Talent vs Skill: What is The Difference and How Can it Help Your Career?

Talent and skill, although they may appear to be the same thing, are two very different things, especially when applied to the workforce and the job market.

The main difference between the two is how they are acquired and applied in a person’s life. Talent is usually something that someone is naturally good at, while a skill is something that the person has learned over time.


As stated before, talent is something that someone is essentially naturally, from birth, really good at. For example, think of children who are amazing singers who have never taken any lessons; they possess a talent for singing.

Another example is someone who has always been able to do an amazing impression of a celebrity, without needing to do voice training or take improv acting classes. However, talent in the workplace is very different than those kinds of talents. This type of talent is a patterned behavior of thoughts, feelings, and actions that have not been learned. Talent shows the potential of a person, it is the quantification of potential within a human being.

Having a talent in a particular job or industry is more along the lines of being able to read the room, or having the ability to do public speaking without any issues, than having a knack for singing.There are other talents that can be seen as useful to employers such as creativity, adaptation, decision making, communication among others.

These kinds of talents are sought after by employers because they can be very beneficial to organizations, and can help propel the company further. Human Resource “Talent Managers” often search for people who are able to show these as inert talents over skills, since those with talents can be taught more than those who have learned skills.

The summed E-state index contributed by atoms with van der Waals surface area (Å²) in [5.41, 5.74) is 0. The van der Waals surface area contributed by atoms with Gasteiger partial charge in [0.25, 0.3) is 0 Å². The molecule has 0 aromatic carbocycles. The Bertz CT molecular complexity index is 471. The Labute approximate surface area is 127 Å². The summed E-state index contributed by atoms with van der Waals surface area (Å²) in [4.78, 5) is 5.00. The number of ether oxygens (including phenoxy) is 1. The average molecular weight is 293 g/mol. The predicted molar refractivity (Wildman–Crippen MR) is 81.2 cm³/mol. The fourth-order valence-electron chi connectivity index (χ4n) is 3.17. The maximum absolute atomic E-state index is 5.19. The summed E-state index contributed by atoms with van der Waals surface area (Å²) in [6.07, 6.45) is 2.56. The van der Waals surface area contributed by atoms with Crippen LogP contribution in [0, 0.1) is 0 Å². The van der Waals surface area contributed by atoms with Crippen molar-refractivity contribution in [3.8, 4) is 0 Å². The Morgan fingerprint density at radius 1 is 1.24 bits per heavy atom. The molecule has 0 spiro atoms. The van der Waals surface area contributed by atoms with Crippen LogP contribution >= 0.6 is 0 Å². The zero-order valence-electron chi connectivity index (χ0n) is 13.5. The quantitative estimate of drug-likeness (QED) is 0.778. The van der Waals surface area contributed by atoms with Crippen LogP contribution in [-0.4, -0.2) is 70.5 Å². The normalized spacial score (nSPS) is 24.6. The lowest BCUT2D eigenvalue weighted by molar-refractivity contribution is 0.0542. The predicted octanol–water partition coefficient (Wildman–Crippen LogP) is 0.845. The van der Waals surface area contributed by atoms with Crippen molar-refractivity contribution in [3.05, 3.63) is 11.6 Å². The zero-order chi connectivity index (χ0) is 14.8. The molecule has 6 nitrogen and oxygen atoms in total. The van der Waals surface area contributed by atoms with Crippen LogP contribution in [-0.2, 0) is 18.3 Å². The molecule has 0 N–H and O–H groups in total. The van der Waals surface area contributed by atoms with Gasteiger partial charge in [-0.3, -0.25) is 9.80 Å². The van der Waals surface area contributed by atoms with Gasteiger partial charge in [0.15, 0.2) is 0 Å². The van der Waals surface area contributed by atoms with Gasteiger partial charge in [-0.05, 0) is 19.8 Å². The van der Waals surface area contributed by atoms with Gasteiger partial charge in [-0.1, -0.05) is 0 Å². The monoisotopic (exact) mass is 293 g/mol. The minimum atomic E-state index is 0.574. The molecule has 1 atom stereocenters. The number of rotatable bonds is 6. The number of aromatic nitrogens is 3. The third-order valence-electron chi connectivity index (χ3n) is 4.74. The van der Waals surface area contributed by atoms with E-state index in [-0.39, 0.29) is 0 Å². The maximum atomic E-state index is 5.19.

People who have talents usually have smaller sub-groups of skills that they have acquired through their talent. For example, someone can have a natural talent for learning musical instruments quickly and is skilled at playing the guitar. In this case, the talent is learning a specific thing quickly, while the skill is a specific sub-group of the broader talent.


Skills, unlike talents, quantify the past performance of a person. Skills are very similar to talents, but instead of them being features of a person that have been ingrained into them naturally, they are learned through life, classes, or other manners like books, training, or other.

The skills can be the same as talents, but they have been learned in different ways, which means that the application of the skill is different. For example, someone with a skill that was taught to them in training may not know how to handle things when something happens that the training did not teach them, whereas someone with an inborn talent will go with what their talent/gut tells them to do.

Often times the person with the natural talent will have an easier job of fixing the unknown situation since they do not have to try to figure out when they were taught this situation, they can simply take action.

Talent and Skill in Your Career